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Health reform losing support, especially among Republicans and independents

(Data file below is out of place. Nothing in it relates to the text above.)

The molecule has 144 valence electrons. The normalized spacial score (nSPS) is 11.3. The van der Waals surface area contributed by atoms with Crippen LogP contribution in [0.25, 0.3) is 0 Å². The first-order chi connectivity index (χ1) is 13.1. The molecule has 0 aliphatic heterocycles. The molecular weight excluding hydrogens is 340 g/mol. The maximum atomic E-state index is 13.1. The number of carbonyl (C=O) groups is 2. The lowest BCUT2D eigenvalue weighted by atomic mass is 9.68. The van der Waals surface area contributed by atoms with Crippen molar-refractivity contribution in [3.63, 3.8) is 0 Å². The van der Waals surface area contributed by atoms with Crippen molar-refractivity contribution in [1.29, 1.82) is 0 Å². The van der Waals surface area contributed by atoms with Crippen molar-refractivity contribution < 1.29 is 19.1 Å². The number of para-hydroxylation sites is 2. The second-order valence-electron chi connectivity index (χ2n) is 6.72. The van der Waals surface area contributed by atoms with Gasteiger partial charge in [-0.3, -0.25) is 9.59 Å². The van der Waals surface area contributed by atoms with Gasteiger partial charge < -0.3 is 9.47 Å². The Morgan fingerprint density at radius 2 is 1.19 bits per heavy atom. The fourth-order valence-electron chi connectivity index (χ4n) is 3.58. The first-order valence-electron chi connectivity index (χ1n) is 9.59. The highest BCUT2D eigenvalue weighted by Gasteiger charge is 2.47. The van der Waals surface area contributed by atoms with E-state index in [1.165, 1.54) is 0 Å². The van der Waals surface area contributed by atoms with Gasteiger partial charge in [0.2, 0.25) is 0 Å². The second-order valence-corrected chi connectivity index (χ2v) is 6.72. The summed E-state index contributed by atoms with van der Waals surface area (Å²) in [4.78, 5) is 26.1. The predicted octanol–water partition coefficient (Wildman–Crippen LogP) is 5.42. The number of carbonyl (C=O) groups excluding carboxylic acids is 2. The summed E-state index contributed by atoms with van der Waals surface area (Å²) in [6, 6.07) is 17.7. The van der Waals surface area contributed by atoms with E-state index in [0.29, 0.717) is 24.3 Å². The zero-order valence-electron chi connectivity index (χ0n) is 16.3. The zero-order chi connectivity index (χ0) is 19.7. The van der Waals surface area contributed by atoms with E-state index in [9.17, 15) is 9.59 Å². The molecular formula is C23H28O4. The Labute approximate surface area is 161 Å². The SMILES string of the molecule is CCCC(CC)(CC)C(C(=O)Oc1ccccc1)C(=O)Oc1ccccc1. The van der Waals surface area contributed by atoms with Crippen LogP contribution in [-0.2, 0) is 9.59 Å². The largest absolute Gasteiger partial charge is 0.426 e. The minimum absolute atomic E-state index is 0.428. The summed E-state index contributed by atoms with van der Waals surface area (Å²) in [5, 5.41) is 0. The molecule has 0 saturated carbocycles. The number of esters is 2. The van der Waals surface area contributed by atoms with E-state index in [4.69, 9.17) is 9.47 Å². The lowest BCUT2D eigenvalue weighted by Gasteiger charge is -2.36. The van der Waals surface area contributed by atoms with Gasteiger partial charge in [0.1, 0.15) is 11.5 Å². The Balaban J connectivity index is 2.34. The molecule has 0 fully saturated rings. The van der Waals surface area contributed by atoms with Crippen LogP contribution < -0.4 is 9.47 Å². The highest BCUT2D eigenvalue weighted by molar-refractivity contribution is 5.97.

Americans' confidence in being able to buy and access health care hasn't changed much in the last year, but their opinion of the national health reform law has fluctuated, mostly among Republicans and independents. Overall, 45% of those surveyed in the August Kaiser Health Tracking Poll opposed the health law. That's 10 percentage points higher than those who said they opposed the law in July. Correspondingly, support for the law dipped to 43%, down from half of those surveyed in July. The dip in popularity was driven in part by Republicans, who were much more likely than Democrats to have a negative view of the health reform law. Among those surveyed, 77% of Republicans opposed the law and 68% of Democrats favored it. Independents were divided, with 48% opposing the law and 41% favoring it. Republicans and independents may be responding to the increasingly partisan atmosphere in the months before the November elections, said Claudia Deane, associate director for public opinion and survey research for the Kaiser Family Foundation. Deane said the health reform law's coverage expansions and consumer protections continue to be popular, even among those who don't like the law. However, the law's requirement to have health insurance has "never been popular and certainly not getting more so over time." At the same time, Americans have maintained steady confidence in being able to afford and get health care during the last 12 months, according to the Robert Wood Johnson Foundation's Health Care Consumer Confidence Index for July. The monthly index measures consumers' belief in their ability to access health care, health insurance and their future concerns regarding health care. The index, which has a starting measurement of 100, hasn't fluctuated more than five points from 100 in the past 12 months -- meaning there have been only slight gains and losses in confidence., a compilation of national polls, has found that public opinion on the national health reform law has remained fairly steady since early summer, with nearly 48% opposing the law and 42% supporting it. The health reform law probably won't be the deciding issue for voters in November, according to the August Kaiser poll. The results showed health care is only the third most influential issue voters named for the November elections, trailing the economy and dissatisfaction with government. Deane noted that anger about the health reform law seems to be wrapped up in a general anger about a variety of issues. However, most Americans view the health reform debate cynically, according to the August Kaiser poll. Nearly 70% of respondents see politicians' disagreements about health reform as "political gamesmanship," and 25% said they represent "fundamental policy differences." Deane said this is "one of the few opinions that's held on a bipartisan basis." The August Kaiser poll, conducted from Aug. 16 to 22, included more than 1,000 likely voters and is available online ( The Robert Wood Johnson Foundation survey, based on responses from 500 households, also is available online ( The full and original article can be found here:
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